As for me, after I pay my $95 and leave the salon, I find that my hair is curlier and less frizzy that it has ever been in my life. When I shake my head, each individual curl does its own little jig. At the time I am so thrilled by the experience- a salon full of curlyheads!- that I don’t notice how short my hair is. But even the next day, when I decide I’m not thrilled with the cut, I’m not devastated, either- far from it. For the first time in my life, I feel optimistic about my hair, like our best days together are in front of us.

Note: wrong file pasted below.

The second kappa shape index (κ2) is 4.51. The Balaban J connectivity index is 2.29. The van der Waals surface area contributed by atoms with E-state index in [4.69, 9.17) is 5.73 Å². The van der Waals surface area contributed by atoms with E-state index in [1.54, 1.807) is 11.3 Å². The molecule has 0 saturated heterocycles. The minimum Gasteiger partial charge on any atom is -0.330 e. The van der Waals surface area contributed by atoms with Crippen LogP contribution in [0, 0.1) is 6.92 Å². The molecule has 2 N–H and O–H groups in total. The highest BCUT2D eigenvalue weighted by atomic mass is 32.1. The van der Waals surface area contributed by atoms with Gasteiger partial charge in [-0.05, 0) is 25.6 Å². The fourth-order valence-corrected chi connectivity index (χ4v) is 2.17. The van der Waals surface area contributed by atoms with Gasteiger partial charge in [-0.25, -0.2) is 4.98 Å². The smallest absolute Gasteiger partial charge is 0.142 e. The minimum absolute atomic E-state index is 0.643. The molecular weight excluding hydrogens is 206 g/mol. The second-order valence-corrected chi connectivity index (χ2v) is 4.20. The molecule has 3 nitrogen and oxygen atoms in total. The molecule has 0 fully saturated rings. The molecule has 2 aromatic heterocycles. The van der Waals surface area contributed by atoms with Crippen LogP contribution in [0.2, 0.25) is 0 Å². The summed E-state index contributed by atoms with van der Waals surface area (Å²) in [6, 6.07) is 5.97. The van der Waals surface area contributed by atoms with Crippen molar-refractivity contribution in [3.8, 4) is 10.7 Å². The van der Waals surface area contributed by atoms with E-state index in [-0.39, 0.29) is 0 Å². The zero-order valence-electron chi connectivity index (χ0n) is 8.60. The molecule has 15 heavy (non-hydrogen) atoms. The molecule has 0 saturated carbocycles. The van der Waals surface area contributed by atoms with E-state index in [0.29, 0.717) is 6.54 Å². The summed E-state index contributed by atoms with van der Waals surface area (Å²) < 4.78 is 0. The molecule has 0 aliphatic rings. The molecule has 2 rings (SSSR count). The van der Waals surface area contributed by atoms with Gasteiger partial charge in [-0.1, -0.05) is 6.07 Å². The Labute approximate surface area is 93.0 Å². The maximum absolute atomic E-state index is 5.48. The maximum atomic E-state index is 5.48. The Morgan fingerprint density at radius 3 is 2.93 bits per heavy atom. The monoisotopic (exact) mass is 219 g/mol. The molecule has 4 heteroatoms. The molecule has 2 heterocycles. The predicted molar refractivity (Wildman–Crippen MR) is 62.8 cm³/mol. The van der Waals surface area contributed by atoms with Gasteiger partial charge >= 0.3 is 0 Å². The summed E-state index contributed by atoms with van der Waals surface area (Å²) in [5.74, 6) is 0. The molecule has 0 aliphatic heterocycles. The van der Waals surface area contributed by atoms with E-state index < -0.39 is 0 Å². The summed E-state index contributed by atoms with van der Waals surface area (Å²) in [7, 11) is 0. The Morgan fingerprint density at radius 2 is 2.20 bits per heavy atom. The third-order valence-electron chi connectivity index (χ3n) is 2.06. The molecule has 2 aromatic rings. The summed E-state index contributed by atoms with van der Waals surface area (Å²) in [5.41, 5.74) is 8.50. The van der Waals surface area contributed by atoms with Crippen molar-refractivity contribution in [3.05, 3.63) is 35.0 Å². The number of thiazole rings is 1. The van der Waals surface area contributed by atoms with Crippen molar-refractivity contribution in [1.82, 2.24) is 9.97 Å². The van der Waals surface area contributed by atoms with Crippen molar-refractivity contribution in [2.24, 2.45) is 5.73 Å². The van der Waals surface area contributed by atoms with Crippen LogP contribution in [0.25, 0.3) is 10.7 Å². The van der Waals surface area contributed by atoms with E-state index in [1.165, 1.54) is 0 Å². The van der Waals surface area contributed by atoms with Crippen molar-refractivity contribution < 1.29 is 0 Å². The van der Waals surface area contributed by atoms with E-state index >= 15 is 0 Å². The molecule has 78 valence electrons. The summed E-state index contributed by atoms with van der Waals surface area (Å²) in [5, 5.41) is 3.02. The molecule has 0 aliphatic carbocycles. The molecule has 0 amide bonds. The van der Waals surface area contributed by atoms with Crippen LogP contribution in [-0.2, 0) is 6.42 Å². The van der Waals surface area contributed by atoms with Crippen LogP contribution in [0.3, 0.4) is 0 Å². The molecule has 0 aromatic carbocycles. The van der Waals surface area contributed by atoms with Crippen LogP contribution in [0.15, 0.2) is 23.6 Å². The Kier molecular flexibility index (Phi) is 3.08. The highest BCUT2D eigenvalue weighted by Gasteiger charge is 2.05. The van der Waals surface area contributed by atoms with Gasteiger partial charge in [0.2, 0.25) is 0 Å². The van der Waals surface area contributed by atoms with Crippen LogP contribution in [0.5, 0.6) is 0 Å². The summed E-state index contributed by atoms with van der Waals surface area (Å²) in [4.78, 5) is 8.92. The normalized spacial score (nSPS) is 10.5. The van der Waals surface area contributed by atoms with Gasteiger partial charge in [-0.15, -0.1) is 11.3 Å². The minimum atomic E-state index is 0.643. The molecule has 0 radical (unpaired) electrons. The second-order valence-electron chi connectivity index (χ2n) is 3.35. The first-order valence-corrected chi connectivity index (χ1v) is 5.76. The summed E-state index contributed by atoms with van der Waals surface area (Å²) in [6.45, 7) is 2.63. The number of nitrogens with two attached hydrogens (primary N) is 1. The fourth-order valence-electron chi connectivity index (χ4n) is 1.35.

And I’m right. Following Massey’s rules does make my hair much more curly and much less frizzy, though my hair gets greasy after a few weeks of using the No-Poo. So I just modify Massey’s method, conditioning my hair a few times a week and shampooing it with good over-the-counter shampoo once a week. I can honestly report that I’m happier with my hair than I’ve ever been- except for the day in 2000 when my hair looked amazing and I have the photos to prove it. And yet, like every curlyhead, I can’t give up the quest for the Holy Grail, the perfect cocktail for my hair. Within a few months, I am itching to try Ouidad’s cutting method and products to see if I can get even better results.
Queen (of Curl) for a Day